Top 10 Graham Nash Songs
Like his Crosby, Stills and Nash bandmates, Graham Nash is a two-time inductee into the Rock and Roll Hall of Fame. But that’s what happens when you’re a founding member of two historic groups before the ’60s were even over. Nash started his career in 1962 with the Hollies, one of the most pop-oriented and successful British Invasion groups. By the end of the decade, he joined a pair of other rock refugees (the Byrds‘ David Crosby and Buffalo Springfield‘s Stephen Stills) as the only Englishman in the popular trio that would expand to a quartet, break up and regroup countless times over the past 45 years. He’s also made records as a solo artist and with pal Crosby. Our list of the Top 10 Graham Nash Songs covers his entire career.
Nash has written some pretty cloying songs over the years, and this favorite from his second album with Crosby, Stills and Nash (joined by Neil Young this time) definitely gets a little icky after a couple of minutes. But it’s also kinda sweet, as a pair of hippies (in this case, Nash and his girlfriend at the time, Joni Mitchell) settle into happy domesticity.
‘On a Carousel’
Nash co-wrote this 1967 single by the Hollies that just missed the Billboard Top 10. Although he was part of the super-tight harmonies that were the foundation of the group’s best songs, ‘On a Carousel’ marks the first time Nash took a solo lead on a single. By the end of the following year, he would leave the band, having grown dismayed with its young pop fan base.
CSN bandmates Nash and Crosby have made four albums together with Stills. Their first, from 1972, is the best. Its closing track, and album highlight, stems from a true incident that happened back in the early ’70s when Nash, who wouldn’t become a U.S. citizen until 1978, had a run-in with U.S. customs agents when he tried to enter the country.
‘Just a Song Before I Go’
Crosby, Stills and Nash reunited (without Neil Young) after a seven-year break for a third album. Not much had changed, as evidenced by the LP’s first single, a gently drifting ballad penned by Nash that reached No. 7, their highest-charting hit. It would be another five years before the trio would get back together for their fourth album (see No. 4 on our list of the Top 10 Graham Nash Songs).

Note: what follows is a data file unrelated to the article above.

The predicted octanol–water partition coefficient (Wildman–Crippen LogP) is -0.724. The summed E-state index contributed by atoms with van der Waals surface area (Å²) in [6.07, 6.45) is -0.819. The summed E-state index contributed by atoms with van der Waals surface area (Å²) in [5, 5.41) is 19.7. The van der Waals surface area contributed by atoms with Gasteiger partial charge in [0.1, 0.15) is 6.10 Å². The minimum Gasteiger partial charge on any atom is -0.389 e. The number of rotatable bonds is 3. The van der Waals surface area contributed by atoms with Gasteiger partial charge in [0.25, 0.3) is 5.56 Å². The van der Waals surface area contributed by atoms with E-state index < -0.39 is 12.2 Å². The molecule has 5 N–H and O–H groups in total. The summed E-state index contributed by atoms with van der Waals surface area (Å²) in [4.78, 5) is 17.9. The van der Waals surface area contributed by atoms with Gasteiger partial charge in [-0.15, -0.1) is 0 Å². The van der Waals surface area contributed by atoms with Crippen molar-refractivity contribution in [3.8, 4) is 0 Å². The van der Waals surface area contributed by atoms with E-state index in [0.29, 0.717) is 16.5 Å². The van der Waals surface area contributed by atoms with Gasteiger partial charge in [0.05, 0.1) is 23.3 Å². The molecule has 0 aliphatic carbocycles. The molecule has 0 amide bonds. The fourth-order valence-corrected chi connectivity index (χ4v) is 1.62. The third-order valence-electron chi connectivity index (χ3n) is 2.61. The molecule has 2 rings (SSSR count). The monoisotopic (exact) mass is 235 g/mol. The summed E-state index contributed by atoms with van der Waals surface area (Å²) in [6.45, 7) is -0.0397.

Nash’s 1971 protest song from his debut solo album is all about the turbulent 1968 Democratic National Convention, which was held in Chicago, and its aftermath, in which a group of protesters were arrested and charged with inciting a riot. In this Top 40 song, Nash reaches out to his CSN bandmates to join him in protest.
Nash didn’t write ‘Woodstock,’ but he’s a main part of the song’s inspiration. Nash’s girlfriend Joni Mitchell penned the tune based on her boyfriend’s stories about the legendary music festival (he played there with CSN&Y; she couldn’t make it). Plus, he sings on the all-time best version of this oft-covered hippie relic.
‘Wasted on the Way’
After another lengthy break (see No. 7 on our list of the Top 10 Graham Nash Songs), Crosby, Stills and Nash reunited for their fourth album in 1982. Once again, Nash wrote the first single, a nostalgic look back on faded hippie idealism, and hit the Top 10 with it. ‘Wasted on the Way’ would be Nash’s last Top 10 hit.
‘Look Through Any Window’
Nash didn’t write or sing lead on the Hollies’ breakthrough single. But his heavenly harmonies drive the choruses and seal the cornerstone to the group’s success. It would be another two years before Nash would sing lead on a hit (see No. 9 on our list of the Top 10 Graham Nash Songs), but ‘Look Through Any Window,’ the Hollies’ first Top 40 hit, paved the way.
The three singers of the Hollies – Nash, Allan Clarke and Tony Hicks – trade verses on ‘Carrie Anne,’ with Nash taking the last verse. But his soaring harmonies in the intro and on the chorus make up the song’s key ingredient. He wrote ‘Carrie Anne,’ his last Top 10 hit with the group before he split in 1968, about British singer Marianne Faithfull, who was dating Mick Jagger at the time.
‘Teach Your Children’
Nash originally wrote ‘Teach Your Children’ for the Hollies, but they never got around to recording it. So he dusted it off for Crosby, Stills and Nash’s second album, called in Jerry Garcia to play pedal steel guitar and had a Top 20 hit with it. Nash has written plenty of numbers reflective of their eras (see No. 6 on our list of the Top 10 Graham Nash Songs for starters), but ‘Teach Your Children’ is as timeless as they come.